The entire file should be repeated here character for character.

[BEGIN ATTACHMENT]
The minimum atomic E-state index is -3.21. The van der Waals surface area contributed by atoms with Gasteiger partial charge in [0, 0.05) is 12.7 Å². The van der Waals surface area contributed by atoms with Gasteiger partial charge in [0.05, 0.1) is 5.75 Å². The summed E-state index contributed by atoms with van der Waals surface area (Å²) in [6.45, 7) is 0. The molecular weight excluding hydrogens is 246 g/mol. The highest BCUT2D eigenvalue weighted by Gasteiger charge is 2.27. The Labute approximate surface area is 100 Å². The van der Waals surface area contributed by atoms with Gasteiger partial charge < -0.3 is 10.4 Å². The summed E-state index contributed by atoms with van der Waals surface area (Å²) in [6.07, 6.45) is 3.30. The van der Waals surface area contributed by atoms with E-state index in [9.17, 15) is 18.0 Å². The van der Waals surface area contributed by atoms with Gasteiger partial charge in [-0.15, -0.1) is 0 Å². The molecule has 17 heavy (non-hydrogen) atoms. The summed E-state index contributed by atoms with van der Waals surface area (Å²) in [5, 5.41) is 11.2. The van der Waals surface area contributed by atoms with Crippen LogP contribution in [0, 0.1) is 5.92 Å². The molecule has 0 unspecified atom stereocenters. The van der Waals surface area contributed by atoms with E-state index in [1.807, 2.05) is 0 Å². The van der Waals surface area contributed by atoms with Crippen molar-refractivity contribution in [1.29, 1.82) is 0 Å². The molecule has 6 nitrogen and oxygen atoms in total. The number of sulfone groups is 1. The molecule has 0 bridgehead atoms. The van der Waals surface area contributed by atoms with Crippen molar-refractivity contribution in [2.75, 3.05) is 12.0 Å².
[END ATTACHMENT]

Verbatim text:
The minimum atomic E-state index is -3.21. The van der Waals surface area contributed by atoms with Gasteiger partial charge in [0, 0.05) is 12.7 Å². The van der Waals surface area contributed by atoms with Gasteiger partial charge in [0.05, 0.1) is 5.75 Å². The summed E-state index contributed by atoms with van der Waals surface area (Å²) in [6.45, 7) is 0. The molecular weight excluding hydrogens is 246 g/mol. The highest BCUT2D eigenvalue weighted by Gasteiger charge is 2.27. The Labute approximate surface area is 100 Å². The van der Waals surface area contributed by atoms with Gasteiger partial charge < -0.3 is 10.4 Å². The summed E-state index contributed by atoms with van der Waals surface area (Å²) in [6.07, 6.45) is 3.30. The van der Waals surface area contributed by atoms with E-state index in [9.17, 15) is 18.0 Å². The van der Waals surface area contributed by atoms with Gasteiger partial charge in [-0.15, -0.1) is 0 Å². The molecule has 17 heavy (non-hydrogen) atoms. The summed E-state index contributed by atoms with van der Waals surface area (Å²) in [5, 5.41) is 11.2. The van der Waals surface area contributed by atoms with Crippen LogP contribution in [0, 0.1) is 5.92 Å². The molecule has 0 unspecified atom stereocenters. The van der Waals surface area contributed by atoms with E-state index in [1.807, 2.05) is 0 Å². The van der Waals surface area contributed by atoms with Crippen molar-refractivity contribution in [1.29, 1.82) is 0 Å². The molecule has 6 nitrogen and oxygen atoms in total. The number of sulfone groups is 1. The molecule has 0 bridgehead atoms. The van der Waals surface area contributed by atoms with Crippen molar-refractivity contribution in [2.75, 3.05) is 12.0 Å².